It was a topsy-turvy browser world in February as Microsoft's Edge and Internet Explorer gained ground, while Firefox and Chrome slipped.
Senior Reporter, Computerworld | PT
- Top browsers, January 2019
- Top browsers, December 2018
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- Top browsers, September 2018
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- Top browsers, July 2018
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- Top browsers, May 2018
- Top browsers, April 2018
Microsoft's browsers stepped back from the edge of the cliff last month, halting, perhaps only temporarily, their years-long slide in usage.
According to web analytics vendor Net Applications, in February IE's and Edge's combined user share climbed by half a percentage point to 13%. The increase was the largest since March 2018. Most of the uptick was credited to IE; the legacy browser added three-tenths of a percentage point to its share, ending the month at 8.2%. Edge grew by about two-tenths of a point, to 4.8%, its highest point since September 2017.
However, IE's gains were less striking when compared against Windows' own growth for February. Because Windows overall climbed by 1.2 points - ending the month at 87.4% - IE's share of all Windows browsers climbed by just two-tenths of a point, not the larger three-tenths in absolute value.
Edge took a different turn: With Windows 10's decline in user share for February - it slid six-tenths of a percentage point to 40.3% - and Edge's absolute value increase, its share of all Windows 10 browsers rose six-tenths of a point, to 11.9%, the most in that metric since May 2018.
(IE's share of all Windows browsers and Edge's share of those run on Windows 10 can be calculated because Microsoft's pair work only on Windows overall and Windows 10, respectively.)
Net Applications calculates user share by detecting the agent strings of the browsers people use to reach the websites of Net Applications' clients. The firm tallies the visitor sessions rather than count users, as it once did. In other words, Net Applications' data represents user activity.
Edge's position remains perilous
By adopting code from open-source Chromium project, Microsoft said, it would "create better web compatibility for our customers," even as it ignored Edge's dismal status in share. And Edge remained in a precarious position, even after posting impressive growth last month in the share-of-Windows-10 benchmark.
Edge's 4.8% all-OSes user share was just half that of Firefox, and only 58% of the obsolete IE, which will, Microsoft's claims notwithstanding, be dispatched to Browser Boot Hill sooner rather than later. For a browser bundled with Windows - bundled, in fact, with the most widely-used version of Windows - and given substantially more of a, well, edge by Microsoft than IE had been given since the settlement of the U.S. Department of Justice's antitrust case, Edge's under-5% mark is an embarrassment. Microsoft's about-face last year - the move to go "full Chromium" - only confirmed the company's dissatisfaction.
Edge's survival won't be measured by how its user share moves up or down - within limits - until the preview lands on Insiders' PCs. At that point, Edge's share of Windows 10 will be under the microscope, its flows and ebbs dissected for insight into Microsoft's decision to join Chrome and Opera in relying on Chromium.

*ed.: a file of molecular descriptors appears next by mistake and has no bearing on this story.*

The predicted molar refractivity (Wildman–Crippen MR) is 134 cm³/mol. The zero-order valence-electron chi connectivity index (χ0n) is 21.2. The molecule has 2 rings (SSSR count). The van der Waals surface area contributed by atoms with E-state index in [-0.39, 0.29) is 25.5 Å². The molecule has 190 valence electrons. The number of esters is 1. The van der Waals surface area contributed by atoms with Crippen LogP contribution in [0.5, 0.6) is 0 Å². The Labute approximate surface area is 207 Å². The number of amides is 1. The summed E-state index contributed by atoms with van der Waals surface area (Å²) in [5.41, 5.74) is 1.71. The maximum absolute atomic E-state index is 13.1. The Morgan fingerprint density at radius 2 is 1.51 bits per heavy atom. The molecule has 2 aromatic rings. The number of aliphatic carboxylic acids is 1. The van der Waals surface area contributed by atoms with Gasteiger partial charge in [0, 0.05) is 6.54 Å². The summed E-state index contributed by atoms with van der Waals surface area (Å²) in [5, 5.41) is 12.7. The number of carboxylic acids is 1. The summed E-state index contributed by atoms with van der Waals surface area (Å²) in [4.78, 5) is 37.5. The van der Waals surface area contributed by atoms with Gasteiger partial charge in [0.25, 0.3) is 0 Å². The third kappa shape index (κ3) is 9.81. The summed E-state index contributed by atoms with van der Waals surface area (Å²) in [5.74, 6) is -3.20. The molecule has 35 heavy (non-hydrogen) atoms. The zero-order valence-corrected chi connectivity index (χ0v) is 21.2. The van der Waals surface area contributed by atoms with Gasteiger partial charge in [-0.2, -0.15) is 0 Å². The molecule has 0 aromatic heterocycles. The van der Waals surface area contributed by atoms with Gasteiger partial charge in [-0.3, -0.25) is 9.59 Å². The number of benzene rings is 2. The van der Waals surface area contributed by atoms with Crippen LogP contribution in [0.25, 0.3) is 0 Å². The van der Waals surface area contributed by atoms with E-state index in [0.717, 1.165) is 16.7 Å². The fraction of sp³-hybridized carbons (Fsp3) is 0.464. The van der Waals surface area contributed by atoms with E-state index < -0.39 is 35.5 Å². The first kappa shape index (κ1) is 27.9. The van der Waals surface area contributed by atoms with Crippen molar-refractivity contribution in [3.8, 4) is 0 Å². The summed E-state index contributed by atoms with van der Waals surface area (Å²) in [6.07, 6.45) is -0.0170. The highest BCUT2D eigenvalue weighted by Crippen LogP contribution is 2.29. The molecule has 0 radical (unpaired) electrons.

(It's unclear when the Chromium-based Edge will be issued to the general Windows 10 public.)
Firefox loses it
Two steps forward. One step back.
That was the story for Firefox since November, when for two consecutive months it gained user share, scratching out of an under-9% hole to almost reach 10%. In February, though, the open-source browser retreated, losing half a percentage point and slumping to 9.4%, about where it was part way through December.
The step back altered Computerworld's forecast for Firefox again. A month ago, the prediction was that the browser would stay above 9% through 2019. The latest prediction - as always, based on Firefox's 12-month average - accelerates the downturn, with the sub-9% mark set for May and under-8% for December. Mozilla badly needs Firefox share growth to demonstrate that the browser's November 2017 revamp was not only worth the time and money but would lead to a true turnaround.
Portents do not paint a rosy picture for Firefox. The browser's user share has been in the single digits for eight straight months and for nine of the last 10.
Elsewhere, Chrome lost four-tenths of a percentage point in February to close at 66.9, still above the two-thirds bar. Meanwhile, Apple's Safari also dropped four-tenths of a point, leaving it with just 3.6%, its lowest mark since April 2017.
Even with Chrome's slip, the most popular browser's trend line remains enviable: The 12-month average indicates it would crack 68% in May and 70% in September. In each case, the newest prognostications are two months later than the previous ones. Chrome hasn't posted back-to-back declines in almost six years, so it bears close watching this month for clues that "peak-Chrome" has arrived.
Safari's fall looked much more serious, as it could little afford to lose share; the browser has been under 4% for 11 out of the last 12 months.
More troubling was last month's decline in Safari's share of all browsers used on Macs. Net Applications' numbers attributed just 36.7% of on-Mac usage to Safari, the second-lowest number ever. (January's portion had been 37.8%, significantly higher than the record low of 35.1% in December.) Mac owners, like those sitting in front of Windows systems, have clearly not been immune to the siren call of alternatives, notably Chrome.